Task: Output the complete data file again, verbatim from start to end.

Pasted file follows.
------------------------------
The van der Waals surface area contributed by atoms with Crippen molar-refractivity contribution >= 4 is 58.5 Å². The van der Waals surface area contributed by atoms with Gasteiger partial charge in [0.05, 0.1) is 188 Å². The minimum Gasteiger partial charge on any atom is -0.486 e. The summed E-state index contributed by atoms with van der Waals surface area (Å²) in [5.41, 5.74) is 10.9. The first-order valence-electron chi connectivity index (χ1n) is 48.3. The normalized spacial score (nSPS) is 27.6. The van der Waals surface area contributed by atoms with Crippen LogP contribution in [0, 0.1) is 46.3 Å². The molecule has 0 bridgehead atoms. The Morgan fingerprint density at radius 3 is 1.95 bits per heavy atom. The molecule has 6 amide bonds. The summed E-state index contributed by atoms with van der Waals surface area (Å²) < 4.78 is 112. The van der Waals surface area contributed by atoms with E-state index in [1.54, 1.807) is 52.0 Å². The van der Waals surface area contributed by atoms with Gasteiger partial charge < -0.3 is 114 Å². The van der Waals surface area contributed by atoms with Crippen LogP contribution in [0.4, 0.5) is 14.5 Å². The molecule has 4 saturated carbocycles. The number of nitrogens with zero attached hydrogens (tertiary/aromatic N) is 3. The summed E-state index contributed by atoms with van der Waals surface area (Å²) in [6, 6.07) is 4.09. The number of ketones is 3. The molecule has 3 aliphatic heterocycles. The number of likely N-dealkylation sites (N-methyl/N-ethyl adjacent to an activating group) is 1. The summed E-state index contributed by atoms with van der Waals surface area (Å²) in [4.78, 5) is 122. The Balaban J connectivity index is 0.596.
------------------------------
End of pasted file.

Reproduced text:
The van der Waals surface area contributed by atoms with Crippen molar-refractivity contribution >= 4 is 58.5 Å². The van der Waals surface area contributed by atoms with Gasteiger partial charge in [0.05, 0.1) is 188 Å². The minimum Gasteiger partial charge on any atom is -0.486 e. The summed E-state index contributed by atoms with van der Waals surface area (Å²) in [5.41, 5.74) is 10.9. The first-order valence-electron chi connectivity index (χ1n) is 48.3. The normalized spacial score (nSPS) is 27.6. The van der Waals surface area contributed by atoms with Crippen LogP contribution in [0, 0.1) is 46.3 Å². The molecule has 0 bridgehead atoms. The Morgan fingerprint density at radius 3 is 1.95 bits per heavy atom. The molecule has 6 amide bonds. The summed E-state index contributed by atoms with van der Waals surface area (Å²) < 4.78 is 112. The van der Waals surface area contributed by atoms with E-state index in [1.54, 1.807) is 52.0 Å². The van der Waals surface area contributed by atoms with Gasteiger partial charge < -0.3 is 114 Å². The van der Waals surface area contributed by atoms with Crippen LogP contribution in [0.4, 0.5) is 14.5 Å². The molecule has 4 saturated carbocycles. The number of nitrogens with zero attached hydrogens (tertiary/aromatic N) is 3. The summed E-state index contributed by atoms with van der Waals surface area (Å²) in [6, 6.07) is 4.09. The number of ketones is 3. The molecule has 3 aliphatic heterocycles. The number of likely N-dealkylation sites (N-methyl/N-ethyl adjacent to an activating group) is 1. The summed E-state index contributed by atoms with van der Waals surface area (Å²) in [4.78, 5) is 122. The Balaban J connectivity index is 0.596.